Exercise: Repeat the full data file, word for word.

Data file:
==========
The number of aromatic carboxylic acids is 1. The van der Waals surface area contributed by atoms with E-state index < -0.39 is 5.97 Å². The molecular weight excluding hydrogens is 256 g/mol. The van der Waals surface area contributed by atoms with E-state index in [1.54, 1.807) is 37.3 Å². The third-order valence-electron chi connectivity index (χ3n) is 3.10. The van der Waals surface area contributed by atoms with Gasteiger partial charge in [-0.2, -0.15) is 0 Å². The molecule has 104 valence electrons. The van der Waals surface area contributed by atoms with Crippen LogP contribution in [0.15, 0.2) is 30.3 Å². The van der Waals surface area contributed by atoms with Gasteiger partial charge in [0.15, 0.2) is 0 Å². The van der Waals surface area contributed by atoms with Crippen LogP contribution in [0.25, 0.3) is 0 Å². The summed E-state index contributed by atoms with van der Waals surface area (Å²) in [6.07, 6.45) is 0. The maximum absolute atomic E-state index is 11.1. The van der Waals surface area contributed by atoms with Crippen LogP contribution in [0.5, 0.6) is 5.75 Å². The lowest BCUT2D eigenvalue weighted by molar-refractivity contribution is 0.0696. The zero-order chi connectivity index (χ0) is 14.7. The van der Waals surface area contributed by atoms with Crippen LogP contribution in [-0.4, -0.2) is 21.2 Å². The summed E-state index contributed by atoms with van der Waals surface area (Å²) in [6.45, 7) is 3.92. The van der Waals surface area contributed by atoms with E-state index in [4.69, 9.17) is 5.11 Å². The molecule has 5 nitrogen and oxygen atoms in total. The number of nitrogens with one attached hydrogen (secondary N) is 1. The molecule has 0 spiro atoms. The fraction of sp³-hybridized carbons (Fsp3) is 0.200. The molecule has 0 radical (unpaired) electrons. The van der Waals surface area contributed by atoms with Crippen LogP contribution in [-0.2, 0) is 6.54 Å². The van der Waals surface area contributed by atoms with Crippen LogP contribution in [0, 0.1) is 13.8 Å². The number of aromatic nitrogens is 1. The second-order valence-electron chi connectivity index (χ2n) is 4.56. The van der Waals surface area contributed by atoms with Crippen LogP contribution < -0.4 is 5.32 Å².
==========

The number of aromatic carboxylic acids is 1. The van der Waals surface area contributed by atoms with E-state index < -0.39 is 5.97 Å². The molecular weight excluding hydrogens is 256 g/mol. The van der Waals surface area contributed by atoms with E-state index in [1.54, 1.807) is 37.3 Å². The third-order valence-electron chi connectivity index (χ3n) is 3.10. The van der Waals surface area contributed by atoms with Gasteiger partial charge in [-0.2, -0.15) is 0 Å². The molecule has 104 valence electrons. The van der Waals surface area contributed by atoms with Crippen LogP contribution in [0.15, 0.2) is 30.3 Å². The van der Waals surface area contributed by atoms with Gasteiger partial charge in [0.15, 0.2) is 0 Å². The van der Waals surface area contributed by atoms with Crippen LogP contribution in [0.25, 0.3) is 0 Å². The summed E-state index contributed by atoms with van der Waals surface area (Å²) in [6.07, 6.45) is 0. The maximum absolute atomic E-state index is 11.1. The van der Waals surface area contributed by atoms with Crippen LogP contribution in [0.5, 0.6) is 5.75 Å². The lowest BCUT2D eigenvalue weighted by molar-refractivity contribution is 0.0696. The zero-order chi connectivity index (χ0) is 14.7. The van der Waals surface area contributed by atoms with Crippen LogP contribution in [-0.4, -0.2) is 21.2 Å². The summed E-state index contributed by atoms with van der Waals surface area (Å²) in [6.45, 7) is 3.92. The van der Waals surface area contributed by atoms with E-state index in [4.69, 9.17) is 5.11 Å². The molecule has 5 nitrogen and oxygen atoms in total. The number of nitrogens with one attached hydrogen (secondary N) is 1. The molecule has 0 spiro atoms. The fraction of sp³-hybridized carbons (Fsp3) is 0.200. The molecule has 0 radical (unpaired) electrons. The van der Waals surface area contributed by atoms with Crippen LogP contribution in [-0.2, 0) is 6.54 Å². The van der Waals surface area contributed by atoms with Crippen LogP contribution in [0, 0.1) is 13.8 Å². The number of aromatic nitrogens is 1. The second-order valence-electron chi connectivity index (χ2n) is 4.56. The van der Waals surface area contributed by atoms with Crippen LogP contribution < -0.4 is 5.32 Å².